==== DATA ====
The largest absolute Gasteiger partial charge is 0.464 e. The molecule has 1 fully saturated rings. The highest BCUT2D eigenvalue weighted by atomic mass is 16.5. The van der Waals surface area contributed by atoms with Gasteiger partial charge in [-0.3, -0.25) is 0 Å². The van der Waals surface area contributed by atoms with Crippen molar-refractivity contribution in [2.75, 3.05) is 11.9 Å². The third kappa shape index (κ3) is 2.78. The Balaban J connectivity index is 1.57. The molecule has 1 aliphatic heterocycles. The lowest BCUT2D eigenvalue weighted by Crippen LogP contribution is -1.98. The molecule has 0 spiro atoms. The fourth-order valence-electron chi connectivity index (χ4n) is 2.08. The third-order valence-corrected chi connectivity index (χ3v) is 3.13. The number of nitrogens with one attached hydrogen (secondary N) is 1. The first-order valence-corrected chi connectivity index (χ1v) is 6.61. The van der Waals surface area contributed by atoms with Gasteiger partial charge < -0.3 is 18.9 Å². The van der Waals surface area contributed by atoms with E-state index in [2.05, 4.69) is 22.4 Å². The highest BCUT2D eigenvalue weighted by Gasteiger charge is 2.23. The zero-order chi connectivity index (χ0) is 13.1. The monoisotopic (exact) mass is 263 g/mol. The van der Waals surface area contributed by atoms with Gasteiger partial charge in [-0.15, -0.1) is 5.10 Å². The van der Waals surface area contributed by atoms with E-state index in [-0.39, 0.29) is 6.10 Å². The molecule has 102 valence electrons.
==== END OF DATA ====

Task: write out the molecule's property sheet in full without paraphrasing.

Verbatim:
The largest absolute Gasteiger partial charge is 0.464 e. The molecule has 1 fully saturated rings. The highest BCUT2D eigenvalue weighted by atomic mass is 16.5. The van der Waals surface area contributed by atoms with Gasteiger partial charge in [-0.3, -0.25) is 0 Å². The van der Waals surface area contributed by atoms with Crippen molar-refractivity contribution in [2.75, 3.05) is 11.9 Å². The third kappa shape index (κ3) is 2.78. The Balaban J connectivity index is 1.57. The molecule has 1 aliphatic heterocycles. The lowest BCUT2D eigenvalue weighted by Crippen LogP contribution is -1.98. The molecule has 0 spiro atoms. The fourth-order valence-electron chi connectivity index (χ4n) is 2.08. The third-order valence-corrected chi connectivity index (χ3v) is 3.13. The number of nitrogens with one attached hydrogen (secondary N) is 1. The first-order valence-corrected chi connectivity index (χ1v) is 6.61. The van der Waals surface area contributed by atoms with Gasteiger partial charge < -0.3 is 18.9 Å². The van der Waals surface area contributed by atoms with E-state index in [2.05, 4.69) is 22.4 Å². The highest BCUT2D eigenvalue weighted by Gasteiger charge is 2.23. The zero-order chi connectivity index (χ0) is 13.1. The monoisotopic (exact) mass is 263 g/mol. The van der Waals surface area contributed by atoms with Gasteiger partial charge in [-0.15, -0.1) is 5.10 Å². The van der Waals surface area contributed by atoms with E-state index in [-0.39, 0.29) is 6.10 Å². The molecule has 102 valence electrons.